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EU delves further into .NET Passport

'Opening a dialogue'

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ComputerWire: IT Industry Intelligence

European Union (EU) regulators are not satisfied that Microsoft Corp's .NET Passport complies with data protection law.

Regulators have said that while Microsoft has put in place measures to address data protection, elements of .NET Passport require further consideration.

Data protection agencies from 15 countries have stopped short of launching a formal investigation. Instead, further research will be undertaken by a sub-group for presentation to EU members later this year.

EU politicians have voiced concern in recent weeks that .NET Passport violates data protection rights, by gathering and passing on consumers' information.

Microsoft has denied it passes on consumers' information. Furthermore, Redmond, Washington-based Microsoft is one of the few US companies to sign the Safe Harbor framework, to ensure US companies provide "adequate" privacy protection defined by the 1998 Directive on Data Protection.

Regulators need more information before any official hearings can begin, but one official said they are "opening a dialogue".

Jonathan Bamford, assistant commissioner at the UK's Information Commission, said online authentication is a complex area requiring greater attention. "This is worthy of further investigation because it's a complex area," Bamford said yesterday.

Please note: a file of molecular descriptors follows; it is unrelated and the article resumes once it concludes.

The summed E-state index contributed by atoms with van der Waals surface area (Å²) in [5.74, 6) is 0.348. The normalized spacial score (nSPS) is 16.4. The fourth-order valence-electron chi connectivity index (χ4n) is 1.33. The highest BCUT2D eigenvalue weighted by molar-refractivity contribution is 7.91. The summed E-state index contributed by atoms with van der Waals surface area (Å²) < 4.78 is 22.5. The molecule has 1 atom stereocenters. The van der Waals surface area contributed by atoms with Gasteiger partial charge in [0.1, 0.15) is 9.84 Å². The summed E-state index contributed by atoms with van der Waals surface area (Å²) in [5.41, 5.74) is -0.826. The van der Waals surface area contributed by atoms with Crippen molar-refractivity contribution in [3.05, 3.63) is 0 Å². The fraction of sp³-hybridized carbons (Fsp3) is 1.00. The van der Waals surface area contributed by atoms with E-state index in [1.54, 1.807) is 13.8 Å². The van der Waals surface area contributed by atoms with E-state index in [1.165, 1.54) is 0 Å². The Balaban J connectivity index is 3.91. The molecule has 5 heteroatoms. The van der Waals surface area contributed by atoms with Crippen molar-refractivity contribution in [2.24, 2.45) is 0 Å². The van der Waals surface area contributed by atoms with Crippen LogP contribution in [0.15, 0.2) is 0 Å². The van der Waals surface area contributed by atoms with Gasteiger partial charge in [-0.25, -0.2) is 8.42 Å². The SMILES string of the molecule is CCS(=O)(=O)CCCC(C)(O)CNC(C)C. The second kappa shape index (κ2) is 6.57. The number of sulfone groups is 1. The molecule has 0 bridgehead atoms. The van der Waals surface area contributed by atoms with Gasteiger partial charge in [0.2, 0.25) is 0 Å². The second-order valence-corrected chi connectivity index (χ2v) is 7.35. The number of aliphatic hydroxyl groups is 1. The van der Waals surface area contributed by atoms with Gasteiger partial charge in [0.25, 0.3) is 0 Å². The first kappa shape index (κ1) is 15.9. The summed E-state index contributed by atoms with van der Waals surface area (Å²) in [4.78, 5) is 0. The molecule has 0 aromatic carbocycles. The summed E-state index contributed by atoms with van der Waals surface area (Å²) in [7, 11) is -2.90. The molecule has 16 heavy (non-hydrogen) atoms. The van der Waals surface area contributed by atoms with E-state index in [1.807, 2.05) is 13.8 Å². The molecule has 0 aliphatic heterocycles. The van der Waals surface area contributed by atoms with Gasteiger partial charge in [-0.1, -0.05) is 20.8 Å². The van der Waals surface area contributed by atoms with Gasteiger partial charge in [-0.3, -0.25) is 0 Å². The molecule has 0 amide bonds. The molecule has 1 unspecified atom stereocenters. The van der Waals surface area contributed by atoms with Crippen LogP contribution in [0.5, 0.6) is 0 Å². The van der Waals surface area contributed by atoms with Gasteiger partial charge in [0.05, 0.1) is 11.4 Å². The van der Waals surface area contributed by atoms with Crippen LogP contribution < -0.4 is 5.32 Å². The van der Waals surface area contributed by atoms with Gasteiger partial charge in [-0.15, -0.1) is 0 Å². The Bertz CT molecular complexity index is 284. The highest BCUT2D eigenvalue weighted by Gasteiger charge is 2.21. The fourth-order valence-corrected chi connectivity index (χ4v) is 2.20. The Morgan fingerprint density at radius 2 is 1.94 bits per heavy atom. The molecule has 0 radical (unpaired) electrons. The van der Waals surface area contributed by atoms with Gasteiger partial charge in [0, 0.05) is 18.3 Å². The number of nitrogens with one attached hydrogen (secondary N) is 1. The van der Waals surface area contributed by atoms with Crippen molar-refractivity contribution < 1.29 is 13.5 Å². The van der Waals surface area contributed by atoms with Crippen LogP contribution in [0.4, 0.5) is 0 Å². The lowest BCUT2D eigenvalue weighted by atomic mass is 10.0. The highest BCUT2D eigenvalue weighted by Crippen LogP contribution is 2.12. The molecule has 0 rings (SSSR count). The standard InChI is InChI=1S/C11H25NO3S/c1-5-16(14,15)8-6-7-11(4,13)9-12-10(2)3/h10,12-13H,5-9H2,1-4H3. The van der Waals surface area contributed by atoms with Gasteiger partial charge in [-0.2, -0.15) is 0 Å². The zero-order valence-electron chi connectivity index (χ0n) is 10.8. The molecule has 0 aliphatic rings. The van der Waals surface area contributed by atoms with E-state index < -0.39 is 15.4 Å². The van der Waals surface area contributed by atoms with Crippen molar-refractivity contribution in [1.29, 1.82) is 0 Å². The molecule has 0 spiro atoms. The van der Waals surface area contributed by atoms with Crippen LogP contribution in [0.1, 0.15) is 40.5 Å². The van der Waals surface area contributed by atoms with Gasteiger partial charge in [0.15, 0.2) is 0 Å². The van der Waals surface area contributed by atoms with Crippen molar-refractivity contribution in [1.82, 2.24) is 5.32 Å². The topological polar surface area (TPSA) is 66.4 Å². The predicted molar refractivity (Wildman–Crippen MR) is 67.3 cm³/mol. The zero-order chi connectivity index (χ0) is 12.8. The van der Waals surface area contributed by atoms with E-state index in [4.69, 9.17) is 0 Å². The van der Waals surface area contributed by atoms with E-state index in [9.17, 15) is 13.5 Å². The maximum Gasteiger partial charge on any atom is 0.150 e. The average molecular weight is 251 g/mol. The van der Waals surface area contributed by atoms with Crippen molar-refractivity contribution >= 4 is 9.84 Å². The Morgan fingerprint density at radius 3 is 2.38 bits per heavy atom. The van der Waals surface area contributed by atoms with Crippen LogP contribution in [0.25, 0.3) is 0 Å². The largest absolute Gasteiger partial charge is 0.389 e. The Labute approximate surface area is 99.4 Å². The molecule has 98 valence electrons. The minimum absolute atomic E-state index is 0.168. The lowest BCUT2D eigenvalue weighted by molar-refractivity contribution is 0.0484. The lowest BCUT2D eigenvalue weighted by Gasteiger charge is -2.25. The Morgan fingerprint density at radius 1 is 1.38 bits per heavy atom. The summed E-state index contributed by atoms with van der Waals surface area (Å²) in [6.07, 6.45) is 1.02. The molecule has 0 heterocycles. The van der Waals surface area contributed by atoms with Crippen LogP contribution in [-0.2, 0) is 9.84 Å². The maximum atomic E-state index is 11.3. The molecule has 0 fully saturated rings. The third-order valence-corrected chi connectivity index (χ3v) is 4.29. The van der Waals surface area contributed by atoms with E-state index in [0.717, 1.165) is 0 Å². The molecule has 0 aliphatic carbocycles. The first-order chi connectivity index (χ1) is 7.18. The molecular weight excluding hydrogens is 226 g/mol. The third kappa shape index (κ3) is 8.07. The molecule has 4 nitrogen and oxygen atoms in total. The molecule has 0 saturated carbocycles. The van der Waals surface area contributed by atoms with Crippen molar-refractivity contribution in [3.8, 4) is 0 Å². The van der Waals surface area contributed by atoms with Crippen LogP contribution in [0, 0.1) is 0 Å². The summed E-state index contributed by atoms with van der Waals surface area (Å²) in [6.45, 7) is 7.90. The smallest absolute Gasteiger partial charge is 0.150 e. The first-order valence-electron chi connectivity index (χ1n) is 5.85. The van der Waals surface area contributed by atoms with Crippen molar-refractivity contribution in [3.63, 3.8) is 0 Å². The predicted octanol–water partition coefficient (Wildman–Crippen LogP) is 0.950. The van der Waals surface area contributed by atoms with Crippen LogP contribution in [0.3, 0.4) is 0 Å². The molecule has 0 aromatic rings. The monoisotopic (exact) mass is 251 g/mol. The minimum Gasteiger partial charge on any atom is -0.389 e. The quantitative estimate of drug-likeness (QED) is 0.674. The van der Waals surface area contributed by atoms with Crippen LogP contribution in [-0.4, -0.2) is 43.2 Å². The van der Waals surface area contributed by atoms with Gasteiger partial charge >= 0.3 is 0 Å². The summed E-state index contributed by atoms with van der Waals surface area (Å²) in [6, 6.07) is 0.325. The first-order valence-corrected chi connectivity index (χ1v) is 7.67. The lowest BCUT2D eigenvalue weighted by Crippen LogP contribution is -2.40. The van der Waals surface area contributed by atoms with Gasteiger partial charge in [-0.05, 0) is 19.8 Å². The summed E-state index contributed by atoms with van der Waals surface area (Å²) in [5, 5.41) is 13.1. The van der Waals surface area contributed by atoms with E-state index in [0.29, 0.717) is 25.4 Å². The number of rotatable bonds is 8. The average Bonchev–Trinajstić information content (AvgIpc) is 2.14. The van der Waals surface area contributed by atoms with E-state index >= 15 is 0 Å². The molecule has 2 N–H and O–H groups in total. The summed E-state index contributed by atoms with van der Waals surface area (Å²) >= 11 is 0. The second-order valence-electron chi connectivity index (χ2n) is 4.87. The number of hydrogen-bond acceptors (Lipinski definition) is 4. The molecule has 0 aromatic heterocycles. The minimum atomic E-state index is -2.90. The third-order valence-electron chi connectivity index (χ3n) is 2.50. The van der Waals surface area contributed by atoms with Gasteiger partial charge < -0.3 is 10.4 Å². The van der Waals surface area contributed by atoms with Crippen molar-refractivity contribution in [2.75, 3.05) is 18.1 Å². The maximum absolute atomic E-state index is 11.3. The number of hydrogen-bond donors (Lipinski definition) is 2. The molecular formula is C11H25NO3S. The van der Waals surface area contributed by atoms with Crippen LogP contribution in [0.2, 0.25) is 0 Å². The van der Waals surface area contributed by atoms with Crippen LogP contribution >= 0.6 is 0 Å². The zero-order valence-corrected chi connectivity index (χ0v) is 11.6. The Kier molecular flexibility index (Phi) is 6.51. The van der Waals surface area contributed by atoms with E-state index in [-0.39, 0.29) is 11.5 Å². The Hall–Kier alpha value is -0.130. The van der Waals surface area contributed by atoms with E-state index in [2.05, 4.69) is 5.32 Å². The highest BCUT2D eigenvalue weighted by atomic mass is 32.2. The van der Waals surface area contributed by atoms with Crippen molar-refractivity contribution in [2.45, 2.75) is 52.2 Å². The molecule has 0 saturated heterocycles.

Officials will consider a list of "core" data protection issues, Bamford said. These include what information is given to users when personal data is collected, and how affiliated web sites process data in Passport.

Bamford insisted regulators are not "picking" on Microsoft, but said Passport was the most developed system. He added Microsoft's adherence to the Safe Harbor framework was evidence of the company's commitment to data protection principles. "That is a good thing," he said.

Microsoft Europe Middle East and Africa senior attorney for commercial and regulatory affairs Peter Fleischer said in a statement Microsoft is committed to on-going discussions with regulators.

© 2001 ComputerWire.

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